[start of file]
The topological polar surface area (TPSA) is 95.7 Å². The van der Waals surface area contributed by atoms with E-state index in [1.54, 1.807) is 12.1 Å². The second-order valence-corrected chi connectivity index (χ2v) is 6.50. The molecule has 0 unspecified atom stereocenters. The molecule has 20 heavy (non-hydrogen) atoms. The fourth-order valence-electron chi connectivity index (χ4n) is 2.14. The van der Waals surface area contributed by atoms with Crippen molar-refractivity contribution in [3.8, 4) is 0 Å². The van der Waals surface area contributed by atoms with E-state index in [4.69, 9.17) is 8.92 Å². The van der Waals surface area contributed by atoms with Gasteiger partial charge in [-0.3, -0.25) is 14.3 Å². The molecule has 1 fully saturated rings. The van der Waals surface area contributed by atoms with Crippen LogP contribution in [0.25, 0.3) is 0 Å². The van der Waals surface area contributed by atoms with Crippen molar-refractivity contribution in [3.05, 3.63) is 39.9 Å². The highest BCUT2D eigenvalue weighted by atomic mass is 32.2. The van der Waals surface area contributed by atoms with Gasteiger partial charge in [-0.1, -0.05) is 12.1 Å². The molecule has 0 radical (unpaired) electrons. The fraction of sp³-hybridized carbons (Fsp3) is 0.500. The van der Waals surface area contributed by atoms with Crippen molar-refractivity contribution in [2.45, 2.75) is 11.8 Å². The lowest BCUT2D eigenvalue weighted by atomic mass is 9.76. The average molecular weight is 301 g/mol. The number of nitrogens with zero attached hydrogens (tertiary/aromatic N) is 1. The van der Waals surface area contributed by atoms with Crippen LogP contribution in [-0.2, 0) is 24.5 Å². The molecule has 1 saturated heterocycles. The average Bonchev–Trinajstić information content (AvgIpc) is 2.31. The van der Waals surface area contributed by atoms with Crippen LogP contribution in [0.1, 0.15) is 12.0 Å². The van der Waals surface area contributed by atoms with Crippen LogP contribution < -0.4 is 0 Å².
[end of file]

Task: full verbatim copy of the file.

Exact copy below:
The topological polar surface area (TPSA) is 95.7 Å². The van der Waals surface area contributed by atoms with E-state index in [1.54, 1.807) is 12.1 Å². The second-order valence-corrected chi connectivity index (χ2v) is 6.50. The molecule has 0 unspecified atom stereocenters. The molecule has 20 heavy (non-hydrogen) atoms. The fourth-order valence-electron chi connectivity index (χ4n) is 2.14. The van der Waals surface area contributed by atoms with Crippen molar-refractivity contribution in [3.8, 4) is 0 Å². The van der Waals surface area contributed by atoms with E-state index in [4.69, 9.17) is 8.92 Å². The van der Waals surface area contributed by atoms with Gasteiger partial charge in [-0.3, -0.25) is 14.3 Å². The molecule has 1 fully saturated rings. The van der Waals surface area contributed by atoms with Crippen LogP contribution in [0.25, 0.3) is 0 Å². The van der Waals surface area contributed by atoms with Crippen molar-refractivity contribution in [3.05, 3.63) is 39.9 Å². The highest BCUT2D eigenvalue weighted by atomic mass is 32.2. The van der Waals surface area contributed by atoms with Gasteiger partial charge in [-0.1, -0.05) is 12.1 Å². The molecule has 0 radical (unpaired) electrons. The fraction of sp³-hybridized carbons (Fsp3) is 0.500. The van der Waals surface area contributed by atoms with Crippen molar-refractivity contribution in [2.45, 2.75) is 11.8 Å². The lowest BCUT2D eigenvalue weighted by atomic mass is 9.76. The average molecular weight is 301 g/mol. The number of nitrogens with zero attached hydrogens (tertiary/aromatic N) is 1. The van der Waals surface area contributed by atoms with Crippen LogP contribution in [-0.2, 0) is 24.5 Å². The molecule has 1 saturated heterocycles. The average Bonchev–Trinajstić information content (AvgIpc) is 2.31. The van der Waals surface area contributed by atoms with Crippen LogP contribution in [0.1, 0.15) is 12.0 Å². The van der Waals surface area contributed by atoms with Crippen LogP contribution < -0.4 is 0 Å².